Too often, American church leaders make headlines for failing their spouses, children, and congregations. Others buckle under the combined stress of leading a church and raising a family. As longtime Youth for Christ leader Ajith Fernando demonstrates in The Family Life of a Christian Leader (Crossway), these problems are not confined to the West. For several years, Fernando has devoted himself to counseling and mentoring church leaders and their families in his native Sri Lanka. Megan Hill, author of Praying Together: The Priority and Privilege of Prayer in Our Homes, Communities, and Churches, spoke to Fernando about the importance of ministry families expressing love, cultivating beauty, and having fun.

How does the family life of Christian leaders differ from that of other Christians?

Christian leaders face a special challenge of commitment. They have to ask themselves, “Am I committed enough to take on the strain of being a good father or a good mother while I am caring for other people, too?”

Living for other people can be very hard on children and spouses. Church leaders often face unrealistic expectations. It’s a huge balancing act, and I don’t think anyone in the world is perfectly balanced! Like anyone who works long hours, we are tired when we come home, and we don’t feel like showing active, sacrificial love. But that’s the most important place to show love.

Prayer is the most important thing I do. If I don’t spend time with God alone, I won’t have the strength to do ministry and care for my family. Without prayer, I would have burned out long ago.

It’s common to hear about resentment in ministry families. How can Christian leaders help their families love the church?

In Sri Lanka, people have certain expectations of church leaders’ children. They say, “Oh, you’re a pastor’s child! You should know the answer.” But my wife and I never told our children they should do anything because they are children of ministers. They should pray, not because they are a Christian worker’s child, but because praying is good for you.

We tried to make sure our children were happy that we were in ministry. If I couldn’t do something or come to something for my children, I always expressed sorrow. We never said, “Because of God’s work, I can’t come.” That makes children angry with God. When they were children, we didn’t talk about the conflicts and problems in ministry.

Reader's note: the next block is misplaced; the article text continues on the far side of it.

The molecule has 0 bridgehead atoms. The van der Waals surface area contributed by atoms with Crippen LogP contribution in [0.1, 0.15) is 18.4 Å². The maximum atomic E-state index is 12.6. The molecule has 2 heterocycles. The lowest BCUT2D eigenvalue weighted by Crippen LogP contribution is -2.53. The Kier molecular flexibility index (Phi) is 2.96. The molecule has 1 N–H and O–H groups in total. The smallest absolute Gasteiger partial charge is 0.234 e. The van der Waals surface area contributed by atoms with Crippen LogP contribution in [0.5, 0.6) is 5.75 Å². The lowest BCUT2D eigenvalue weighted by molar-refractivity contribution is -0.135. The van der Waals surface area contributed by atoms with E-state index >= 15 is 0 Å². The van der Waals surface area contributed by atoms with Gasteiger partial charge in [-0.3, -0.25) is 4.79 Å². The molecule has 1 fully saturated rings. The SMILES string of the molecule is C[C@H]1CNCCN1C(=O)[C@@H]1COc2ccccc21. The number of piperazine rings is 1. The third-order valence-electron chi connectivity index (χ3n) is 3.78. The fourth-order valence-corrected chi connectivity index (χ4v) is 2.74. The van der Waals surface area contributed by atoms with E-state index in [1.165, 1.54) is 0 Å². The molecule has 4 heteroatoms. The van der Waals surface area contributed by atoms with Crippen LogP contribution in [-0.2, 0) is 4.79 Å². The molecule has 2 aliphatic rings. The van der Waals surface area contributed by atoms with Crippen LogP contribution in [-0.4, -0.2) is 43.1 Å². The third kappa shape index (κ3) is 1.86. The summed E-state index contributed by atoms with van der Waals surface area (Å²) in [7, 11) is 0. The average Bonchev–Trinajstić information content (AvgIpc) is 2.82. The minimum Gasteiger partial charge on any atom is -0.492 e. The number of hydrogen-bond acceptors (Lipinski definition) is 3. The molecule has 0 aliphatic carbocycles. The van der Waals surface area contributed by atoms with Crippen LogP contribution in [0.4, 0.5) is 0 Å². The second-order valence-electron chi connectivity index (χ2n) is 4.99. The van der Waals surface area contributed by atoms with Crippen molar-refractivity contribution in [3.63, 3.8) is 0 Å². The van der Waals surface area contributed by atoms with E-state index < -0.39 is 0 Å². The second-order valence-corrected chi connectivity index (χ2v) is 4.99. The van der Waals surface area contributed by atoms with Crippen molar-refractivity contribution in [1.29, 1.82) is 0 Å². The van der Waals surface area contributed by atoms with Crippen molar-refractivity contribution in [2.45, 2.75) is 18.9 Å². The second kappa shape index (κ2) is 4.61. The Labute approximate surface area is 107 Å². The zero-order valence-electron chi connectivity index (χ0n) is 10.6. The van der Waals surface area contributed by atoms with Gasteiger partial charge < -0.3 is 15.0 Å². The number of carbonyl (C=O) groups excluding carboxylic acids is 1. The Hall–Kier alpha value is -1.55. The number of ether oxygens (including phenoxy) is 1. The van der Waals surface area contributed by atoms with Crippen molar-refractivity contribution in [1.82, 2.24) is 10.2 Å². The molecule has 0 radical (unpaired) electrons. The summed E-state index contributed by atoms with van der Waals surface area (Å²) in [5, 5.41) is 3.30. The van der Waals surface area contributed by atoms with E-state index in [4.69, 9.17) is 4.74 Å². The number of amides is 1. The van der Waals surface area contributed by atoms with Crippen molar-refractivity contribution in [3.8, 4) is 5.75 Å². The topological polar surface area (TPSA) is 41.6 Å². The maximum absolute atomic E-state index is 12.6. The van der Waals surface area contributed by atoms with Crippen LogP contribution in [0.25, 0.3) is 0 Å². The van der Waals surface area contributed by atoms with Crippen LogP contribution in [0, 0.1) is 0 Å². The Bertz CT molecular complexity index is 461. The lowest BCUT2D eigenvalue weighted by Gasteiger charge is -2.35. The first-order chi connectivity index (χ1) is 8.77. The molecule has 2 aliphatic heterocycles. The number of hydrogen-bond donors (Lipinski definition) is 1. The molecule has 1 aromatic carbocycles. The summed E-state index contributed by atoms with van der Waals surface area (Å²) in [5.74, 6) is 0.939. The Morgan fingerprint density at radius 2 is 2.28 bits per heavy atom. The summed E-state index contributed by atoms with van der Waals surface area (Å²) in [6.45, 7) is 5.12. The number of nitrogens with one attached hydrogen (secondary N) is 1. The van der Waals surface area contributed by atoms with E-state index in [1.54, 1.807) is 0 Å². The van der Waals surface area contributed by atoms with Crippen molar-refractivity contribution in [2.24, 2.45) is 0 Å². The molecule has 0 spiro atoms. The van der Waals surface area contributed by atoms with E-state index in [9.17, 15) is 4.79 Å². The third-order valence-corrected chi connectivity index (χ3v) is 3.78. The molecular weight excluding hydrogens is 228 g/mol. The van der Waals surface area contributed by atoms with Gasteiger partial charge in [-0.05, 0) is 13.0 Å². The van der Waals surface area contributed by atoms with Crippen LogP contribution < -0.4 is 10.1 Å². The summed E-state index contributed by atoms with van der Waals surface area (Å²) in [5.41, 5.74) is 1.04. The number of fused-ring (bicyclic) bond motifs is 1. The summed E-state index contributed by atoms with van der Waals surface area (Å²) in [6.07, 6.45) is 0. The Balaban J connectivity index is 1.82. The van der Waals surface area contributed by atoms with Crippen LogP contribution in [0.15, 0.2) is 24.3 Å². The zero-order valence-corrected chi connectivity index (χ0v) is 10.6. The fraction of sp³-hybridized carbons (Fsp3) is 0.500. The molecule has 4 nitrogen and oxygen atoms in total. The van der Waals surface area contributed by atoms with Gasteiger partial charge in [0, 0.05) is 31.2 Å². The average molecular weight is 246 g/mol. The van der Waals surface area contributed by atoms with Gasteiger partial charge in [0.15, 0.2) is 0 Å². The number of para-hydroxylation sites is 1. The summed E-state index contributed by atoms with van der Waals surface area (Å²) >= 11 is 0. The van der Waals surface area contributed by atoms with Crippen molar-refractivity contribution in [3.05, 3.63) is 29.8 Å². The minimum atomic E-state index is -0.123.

One of my seminary professors, Robert Coleman, told me, “Whatever happens, make sure your wife is happy.” The children spend most of their time with their mother, and if the mother resents the ministry, the children will blame ministry for unhappiness in their home. And who is responsible for their father being in ministry? God. Therefore, they will think the unhappiness is God’s fault.

Why do you encourage ministry families to make beautiful homes?

In our culture, many people don’t dress properly at home. They don’t make an effort to be nice at home. As a youth worker, I hear parents say, “My son is involved in your ministry, but at home he is so rude.” Outside the home we have to act—to put on a show of being nice. But we don’t necessarily have to do that at home. We really need to work on making the home beautiful, so that our witness is consistent.

Life in a ministry family can get heavy. How do you handle that?

We are serious about fun. We believe God gives us a capacity for having fun in ways that honor him. Enjoyment is an important aspect of a child’s life, and sometimes that drove me to do things I didn’t feel like doing. I would much rather read a book than play with my son, but cricket is popular in Sri Lanka, so my son would ask me to play. And I knew, as a father, that I was supposed to play with my child. My theology made me do it, and I’ve never regretted it.

How can we help Christian leaders avoid making headlines for moral failures like abuse and adultery?

Pastors need someone to make sure family life is good and that they are happy in ministry. I’m in a Methodist church that changes ministers frequently, and I sometimes end up mentoring my own pastor. There’s so much loneliness among Christian leaders, and we need to bring them friendship and affirmation.

But leaders also need spiritual accountability. As someone who travels often, I don’t know where I’d be without having my life monitored by accountability partners. Temptation is so accessible these days! Serious sins are not committed suddenly, but usually after a long process of compromise. If there is confession and healing the moment a problem emerges, the next dangerous steps along the slippery slope can be avoided.

[ This article is also available in español. ]

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The Family Life of a Christian Leader
The Family Life of a Christian Leader
224 pp., 17.99
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